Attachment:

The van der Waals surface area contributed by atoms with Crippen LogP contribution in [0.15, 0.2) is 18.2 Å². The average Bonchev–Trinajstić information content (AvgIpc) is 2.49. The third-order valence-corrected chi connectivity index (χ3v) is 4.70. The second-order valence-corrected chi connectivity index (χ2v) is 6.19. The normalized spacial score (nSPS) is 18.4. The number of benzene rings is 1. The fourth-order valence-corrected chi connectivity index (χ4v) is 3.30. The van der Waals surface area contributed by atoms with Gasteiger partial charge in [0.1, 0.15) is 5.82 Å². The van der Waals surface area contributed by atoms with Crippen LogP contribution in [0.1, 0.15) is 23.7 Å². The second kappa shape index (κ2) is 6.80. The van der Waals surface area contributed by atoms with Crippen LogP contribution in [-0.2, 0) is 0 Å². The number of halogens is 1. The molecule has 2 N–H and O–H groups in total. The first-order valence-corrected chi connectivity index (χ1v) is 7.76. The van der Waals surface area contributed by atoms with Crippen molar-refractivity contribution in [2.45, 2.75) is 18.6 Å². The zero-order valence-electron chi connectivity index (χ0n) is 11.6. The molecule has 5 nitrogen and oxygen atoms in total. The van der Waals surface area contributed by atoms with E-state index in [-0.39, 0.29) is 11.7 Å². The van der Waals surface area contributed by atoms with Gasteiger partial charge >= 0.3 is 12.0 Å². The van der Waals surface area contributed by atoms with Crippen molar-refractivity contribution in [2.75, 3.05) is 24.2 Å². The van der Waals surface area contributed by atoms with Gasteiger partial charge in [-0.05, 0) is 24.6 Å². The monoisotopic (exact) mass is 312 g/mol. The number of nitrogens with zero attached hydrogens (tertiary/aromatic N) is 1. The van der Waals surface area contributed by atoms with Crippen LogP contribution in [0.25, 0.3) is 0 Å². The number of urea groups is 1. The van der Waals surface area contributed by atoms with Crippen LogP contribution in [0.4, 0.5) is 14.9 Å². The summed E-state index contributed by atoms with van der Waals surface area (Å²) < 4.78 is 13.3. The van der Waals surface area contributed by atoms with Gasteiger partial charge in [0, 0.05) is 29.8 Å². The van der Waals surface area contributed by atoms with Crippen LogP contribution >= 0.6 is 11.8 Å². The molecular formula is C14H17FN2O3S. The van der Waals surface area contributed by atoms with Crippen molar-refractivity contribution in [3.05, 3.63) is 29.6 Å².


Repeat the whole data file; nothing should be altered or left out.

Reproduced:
The van der Waals surface area contributed by atoms with Crippen LogP contribution in [0.15, 0.2) is 18.2 Å². The average Bonchev–Trinajstić information content (AvgIpc) is 2.49. The third-order valence-corrected chi connectivity index (χ3v) is 4.70. The second-order valence-corrected chi connectivity index (χ2v) is 6.19. The normalized spacial score (nSPS) is 18.4. The number of benzene rings is 1. The fourth-order valence-corrected chi connectivity index (χ4v) is 3.30. The van der Waals surface area contributed by atoms with Gasteiger partial charge in [0.1, 0.15) is 5.82 Å². The van der Waals surface area contributed by atoms with Crippen LogP contribution in [0.1, 0.15) is 23.7 Å². The second kappa shape index (κ2) is 6.80. The van der Waals surface area contributed by atoms with Crippen LogP contribution in [-0.2, 0) is 0 Å². The number of halogens is 1. The molecule has 2 N–H and O–H groups in total. The first-order valence-corrected chi connectivity index (χ1v) is 7.76. The van der Waals surface area contributed by atoms with Crippen molar-refractivity contribution in [2.45, 2.75) is 18.6 Å². The zero-order valence-electron chi connectivity index (χ0n) is 11.6. The molecule has 5 nitrogen and oxygen atoms in total. The van der Waals surface area contributed by atoms with E-state index in [-0.39, 0.29) is 11.7 Å². The van der Waals surface area contributed by atoms with Gasteiger partial charge >= 0.3 is 12.0 Å². The van der Waals surface area contributed by atoms with Crippen molar-refractivity contribution in [2.75, 3.05) is 24.2 Å². The van der Waals surface area contributed by atoms with Gasteiger partial charge in [-0.05, 0) is 24.6 Å². The monoisotopic (exact) mass is 312 g/mol. The number of nitrogens with zero attached hydrogens (tertiary/aromatic N) is 1. The van der Waals surface area contributed by atoms with Crippen LogP contribution in [0.25, 0.3) is 0 Å². The number of urea groups is 1. The van der Waals surface area contributed by atoms with Crippen LogP contribution in [0.4, 0.5) is 14.9 Å². The summed E-state index contributed by atoms with van der Waals surface area (Å²) < 4.78 is 13.3. The van der Waals surface area contributed by atoms with Gasteiger partial charge in [0, 0.05) is 29.8 Å². The van der Waals surface area contributed by atoms with Crippen LogP contribution >= 0.6 is 11.8 Å². The molecular formula is C14H17FN2O3S. The van der Waals surface area contributed by atoms with Crippen molar-refractivity contribution in [3.05, 3.63) is 29.6 Å².